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Title: Geochemical characteristics of carbonatite-related volcanism and sub-volcanic metasomatism at Oldoinyo Lengai, Tanzania
Author: Carmody, L.
ISNI:       0000 0004 2732 0872
Awarding Body: University College London (University of London)
Current Institution: University College London (University of London)
Date of Award: 2012
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The eruption of xenolithic material during large explosive eruptions, at any volcano, supply vital samples of the sub-surface lithologies upon which it is built, which in turn provides an indication of the evolution of the volcanic complex, in particular the volcanic conduit, magma storage zones and crustal / mantle lithologies. This is particularly important at alkaline-carbonatite complexes which are known to have “exotic” chemistries and also cause extensive zones of alteration through fenitisation processes. As the only active carbonatite volcano on Earth and also the unusual nature of Oldoinyo Lengai, Tanzania, it is an excellent study site to better understand the generation and chemical influence of carbonate-rich melts and fluids from source to surface. This study has attempted to better constrain the sub-volcanic environment, the source of the carbon within the material and the processes which lead to the formation of such unique rocks. Using geochemistry, isotopic studies and fluid inclusions, this thesis highlights the importance of fluid circulation within the volcanic system, both at the surface but also within the sub-volcanic mantle, leading to metasomatised material rich in carbon and alkali elements from which natrocarbonatite and potentially kimberlitic material could be derived. Almost all of the geochemical evidence and composition of fluid inclusions trapped within fenitised aureoles indicates a mantle derivation of carbonatitic material with isotopic signatures typical of the pre-defined “mantle-box”. The nature of the fluids is also investigated using trace element modelling and argued to be both carbonatitic and siliceous in origin, which have been circulating within the mantle beneath the Gregory Rift since before the establishment of Oldoinyo Lengai. These themes of research are discussed in terms of the genesis of natrocarbonatite, focussing upon the notion that it may be an evolutionary feature of Oldoinyo Lengai rather than a constant eruptive product.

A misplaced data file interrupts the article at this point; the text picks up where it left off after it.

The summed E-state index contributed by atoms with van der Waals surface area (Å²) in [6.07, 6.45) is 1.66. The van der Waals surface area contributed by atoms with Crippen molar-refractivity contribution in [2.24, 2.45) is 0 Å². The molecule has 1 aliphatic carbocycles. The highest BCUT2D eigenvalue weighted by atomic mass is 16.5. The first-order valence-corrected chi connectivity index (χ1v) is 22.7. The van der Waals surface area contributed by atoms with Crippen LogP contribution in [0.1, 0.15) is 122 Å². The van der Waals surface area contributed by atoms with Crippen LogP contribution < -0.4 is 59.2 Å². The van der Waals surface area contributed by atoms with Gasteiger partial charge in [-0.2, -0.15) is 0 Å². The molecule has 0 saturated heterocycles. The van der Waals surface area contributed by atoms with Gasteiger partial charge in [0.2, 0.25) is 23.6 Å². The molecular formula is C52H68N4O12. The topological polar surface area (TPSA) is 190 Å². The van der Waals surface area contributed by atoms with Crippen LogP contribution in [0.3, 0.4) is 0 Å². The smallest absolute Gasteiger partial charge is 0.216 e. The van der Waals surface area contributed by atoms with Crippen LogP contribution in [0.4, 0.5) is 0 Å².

Supervisor: Jones, A. P. ; Kilburn, C. R. J. Sponsor: Not available
Qualification Name: Thesis (Ph.D.) Qualification Level: Doctoral
EThOS ID:  DOI: Not available